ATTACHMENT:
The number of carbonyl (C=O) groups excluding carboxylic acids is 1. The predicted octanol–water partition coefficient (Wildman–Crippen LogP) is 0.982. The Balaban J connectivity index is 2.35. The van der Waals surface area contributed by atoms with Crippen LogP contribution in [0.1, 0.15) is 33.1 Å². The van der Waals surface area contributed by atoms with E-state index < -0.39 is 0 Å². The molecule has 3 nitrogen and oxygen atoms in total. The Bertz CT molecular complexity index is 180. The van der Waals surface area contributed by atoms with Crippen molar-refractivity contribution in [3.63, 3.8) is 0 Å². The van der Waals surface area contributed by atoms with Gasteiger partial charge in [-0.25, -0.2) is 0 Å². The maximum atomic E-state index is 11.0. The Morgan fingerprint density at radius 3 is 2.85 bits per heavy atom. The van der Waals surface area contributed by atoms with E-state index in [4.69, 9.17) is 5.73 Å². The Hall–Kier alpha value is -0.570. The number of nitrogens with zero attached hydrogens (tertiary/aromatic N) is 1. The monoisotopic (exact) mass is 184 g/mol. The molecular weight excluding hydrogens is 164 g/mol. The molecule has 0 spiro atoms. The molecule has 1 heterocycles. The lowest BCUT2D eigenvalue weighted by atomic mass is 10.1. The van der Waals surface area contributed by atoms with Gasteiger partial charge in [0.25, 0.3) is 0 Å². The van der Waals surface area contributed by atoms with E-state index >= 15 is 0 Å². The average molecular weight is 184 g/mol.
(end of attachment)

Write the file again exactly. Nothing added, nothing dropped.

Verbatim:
The number of carbonyl (C=O) groups excluding carboxylic acids is 1. The predicted octanol–water partition coefficient (Wildman–Crippen LogP) is 0.982. The Balaban J connectivity index is 2.35. The van der Waals surface area contributed by atoms with Crippen LogP contribution in [0.1, 0.15) is 33.1 Å². The van der Waals surface area contributed by atoms with E-state index < -0.39 is 0 Å². The molecule has 3 nitrogen and oxygen atoms in total. The Bertz CT molecular complexity index is 180. The van der Waals surface area contributed by atoms with Crippen molar-refractivity contribution in [3.63, 3.8) is 0 Å². The van der Waals surface area contributed by atoms with Gasteiger partial charge in [-0.25, -0.2) is 0 Å². The maximum atomic E-state index is 11.0. The Morgan fingerprint density at radius 3 is 2.85 bits per heavy atom. The van der Waals surface area contributed by atoms with E-state index in [4.69, 9.17) is 5.73 Å². The Hall–Kier alpha value is -0.570. The number of nitrogens with zero attached hydrogens (tertiary/aromatic N) is 1. The monoisotopic (exact) mass is 184 g/mol. The molecular weight excluding hydrogens is 164 g/mol. The molecule has 0 spiro atoms. The molecule has 1 heterocycles. The lowest BCUT2D eigenvalue weighted by atomic mass is 10.1. The van der Waals surface area contributed by atoms with Gasteiger partial charge in [0.25, 0.3) is 0 Å². The van der Waals surface area contributed by atoms with E-state index >= 15 is 0 Å². The average molecular weight is 184 g/mol.